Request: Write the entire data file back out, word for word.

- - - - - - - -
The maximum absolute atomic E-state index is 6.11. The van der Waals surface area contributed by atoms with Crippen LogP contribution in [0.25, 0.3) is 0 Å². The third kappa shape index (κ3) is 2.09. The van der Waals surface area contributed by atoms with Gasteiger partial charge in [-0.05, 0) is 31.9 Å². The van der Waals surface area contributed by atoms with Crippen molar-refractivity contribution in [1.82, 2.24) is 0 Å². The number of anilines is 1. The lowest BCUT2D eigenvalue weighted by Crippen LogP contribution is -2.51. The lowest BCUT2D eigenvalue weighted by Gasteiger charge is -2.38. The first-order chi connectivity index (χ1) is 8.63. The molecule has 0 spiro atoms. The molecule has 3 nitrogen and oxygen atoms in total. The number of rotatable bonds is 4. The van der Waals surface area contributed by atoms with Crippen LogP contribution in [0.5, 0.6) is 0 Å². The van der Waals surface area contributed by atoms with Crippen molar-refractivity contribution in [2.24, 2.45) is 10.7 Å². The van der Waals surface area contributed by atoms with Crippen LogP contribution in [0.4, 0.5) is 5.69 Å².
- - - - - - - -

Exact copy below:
The maximum absolute atomic E-state index is 6.11. The van der Waals surface area contributed by atoms with Crippen LogP contribution in [0.25, 0.3) is 0 Å². The third kappa shape index (κ3) is 2.09. The van der Waals surface area contributed by atoms with Gasteiger partial charge in [-0.05, 0) is 31.9 Å². The van der Waals surface area contributed by atoms with Crippen molar-refractivity contribution in [1.82, 2.24) is 0 Å². The number of anilines is 1. The lowest BCUT2D eigenvalue weighted by Crippen LogP contribution is -2.51. The lowest BCUT2D eigenvalue weighted by Gasteiger charge is -2.38. The first-order chi connectivity index (χ1) is 8.63. The molecule has 0 spiro atoms. The molecule has 3 nitrogen and oxygen atoms in total. The number of rotatable bonds is 4. The van der Waals surface area contributed by atoms with Crippen LogP contribution in [0.5, 0.6) is 0 Å². The van der Waals surface area contributed by atoms with Crippen molar-refractivity contribution in [2.24, 2.45) is 10.7 Å². The van der Waals surface area contributed by atoms with Crippen LogP contribution in [0.4, 0.5) is 5.69 Å².